May the Lord bless you and protect you
May the Lord shine his countenance to you and be gracious to you
May the Lord lift his countenance to you and grant you peace
We all have rituals that anchor us in our lives. Whether it is our favorite mug for our morning coffee, our usual route to work, favorite tie for important meetings, good luck earrings for a first date – we all have them. Some rituals however, are more ancient and are rooted in tradition or religion, like Sunday or Shabbat dinners, wedding toasts and baby blessings. These, more traditional rituals, create community, help us connect and mark an occasion, celebrate family.
Our family has had a Shabbat dinner throughout my four children’s childhood almost every Friday night. We have moved it early to accommodate high school homecoming games and we have moved it late to accommodate ballet class and Ultimate Frisbee Tournaments. But the structure remains the same: appetizers, followed by blessing the candles, then the children’s blessing followed by a blessing on the wine and last, blessing the Challah, all done before eating dinner can commence. That dinner and its rituals allowed us to mark the passing of another week, to mark the triumphs and the challenges of the past week and to note what the next week offers. It allowed us to take a moment and literally hold our children as we recited the priestly blessing and rejoice in our connection, a moment to be present in our family circle.
At this moment in time our children are spread through this vast country of ours: Seattle, San Francisco, Boulder and Kirksville, Missouri. We do not have the luxury of weekly dinners together anymore. However, one element still remains of that Shabbat tradition: the Priestly blessing. Every Friday night our kids can hear my voice blessing them with these familiar words, wherever they might have been throughout the world. I have blessed our daughter’s whole Ultimate Frisbee team away on tournaments, our son and his roommates in New York, our other daughter and her boyfriend and the love umbrella just keeps growing… On the other side of the phone stand our kids and the people they have invited into their lives and by extension into ours: Jews and non-Jews, multiple ethnicities and backgrounds – connected by the invisible phone lines and the bonds of parental love.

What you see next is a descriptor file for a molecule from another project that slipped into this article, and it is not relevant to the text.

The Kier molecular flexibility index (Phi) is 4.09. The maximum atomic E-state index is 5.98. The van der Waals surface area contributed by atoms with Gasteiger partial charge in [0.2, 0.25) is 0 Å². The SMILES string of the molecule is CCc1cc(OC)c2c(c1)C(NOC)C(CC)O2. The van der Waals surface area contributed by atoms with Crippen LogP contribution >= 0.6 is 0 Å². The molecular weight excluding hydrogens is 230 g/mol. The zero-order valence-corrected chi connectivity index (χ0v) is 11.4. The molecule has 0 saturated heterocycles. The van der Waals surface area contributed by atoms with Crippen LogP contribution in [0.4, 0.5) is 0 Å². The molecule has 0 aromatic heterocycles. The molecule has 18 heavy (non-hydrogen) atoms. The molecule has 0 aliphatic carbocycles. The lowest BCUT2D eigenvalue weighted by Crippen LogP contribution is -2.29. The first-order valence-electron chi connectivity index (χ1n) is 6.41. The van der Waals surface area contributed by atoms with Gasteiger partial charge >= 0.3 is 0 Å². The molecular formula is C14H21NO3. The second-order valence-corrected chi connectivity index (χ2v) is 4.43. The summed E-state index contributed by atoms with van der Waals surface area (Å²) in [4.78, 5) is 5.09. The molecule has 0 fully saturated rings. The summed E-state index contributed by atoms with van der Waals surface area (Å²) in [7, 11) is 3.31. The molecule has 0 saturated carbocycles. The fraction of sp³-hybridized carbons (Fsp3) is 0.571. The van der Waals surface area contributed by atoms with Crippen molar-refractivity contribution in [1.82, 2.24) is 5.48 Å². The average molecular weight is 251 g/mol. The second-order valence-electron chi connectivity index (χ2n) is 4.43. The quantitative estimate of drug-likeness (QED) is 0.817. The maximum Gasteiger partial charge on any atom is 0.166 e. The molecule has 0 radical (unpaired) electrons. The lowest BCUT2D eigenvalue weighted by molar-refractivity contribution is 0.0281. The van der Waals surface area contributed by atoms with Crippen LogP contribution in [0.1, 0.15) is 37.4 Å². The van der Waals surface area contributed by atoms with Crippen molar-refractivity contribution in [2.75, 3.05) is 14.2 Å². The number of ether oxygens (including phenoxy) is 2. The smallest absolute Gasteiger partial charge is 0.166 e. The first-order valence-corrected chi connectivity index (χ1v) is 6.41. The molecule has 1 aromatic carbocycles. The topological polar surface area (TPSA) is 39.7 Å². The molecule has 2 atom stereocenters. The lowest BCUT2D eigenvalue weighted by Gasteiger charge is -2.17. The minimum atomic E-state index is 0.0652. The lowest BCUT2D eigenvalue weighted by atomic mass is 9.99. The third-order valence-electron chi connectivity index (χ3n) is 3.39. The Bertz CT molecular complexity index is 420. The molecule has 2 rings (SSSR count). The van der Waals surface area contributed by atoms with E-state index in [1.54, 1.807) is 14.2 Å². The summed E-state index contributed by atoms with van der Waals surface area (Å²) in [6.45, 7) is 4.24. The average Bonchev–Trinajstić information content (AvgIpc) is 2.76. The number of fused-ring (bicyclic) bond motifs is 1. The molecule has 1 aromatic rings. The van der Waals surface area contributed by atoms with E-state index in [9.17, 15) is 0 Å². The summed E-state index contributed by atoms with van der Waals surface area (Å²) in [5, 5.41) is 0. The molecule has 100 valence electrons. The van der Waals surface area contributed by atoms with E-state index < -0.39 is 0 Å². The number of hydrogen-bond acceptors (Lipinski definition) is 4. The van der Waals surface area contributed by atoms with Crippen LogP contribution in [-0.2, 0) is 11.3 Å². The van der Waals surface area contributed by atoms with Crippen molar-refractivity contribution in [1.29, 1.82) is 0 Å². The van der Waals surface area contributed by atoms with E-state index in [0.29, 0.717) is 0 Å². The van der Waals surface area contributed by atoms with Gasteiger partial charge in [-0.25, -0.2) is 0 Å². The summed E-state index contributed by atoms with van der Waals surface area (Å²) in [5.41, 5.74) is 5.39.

Of all the rituals in my life, this is one I hold dear and intend to nurture for as long as I possibly can. May you find rituals that provide you with comfort and a sense of belonging in this New Year. Happy 2019!
This entry appearing on Spirited Table as well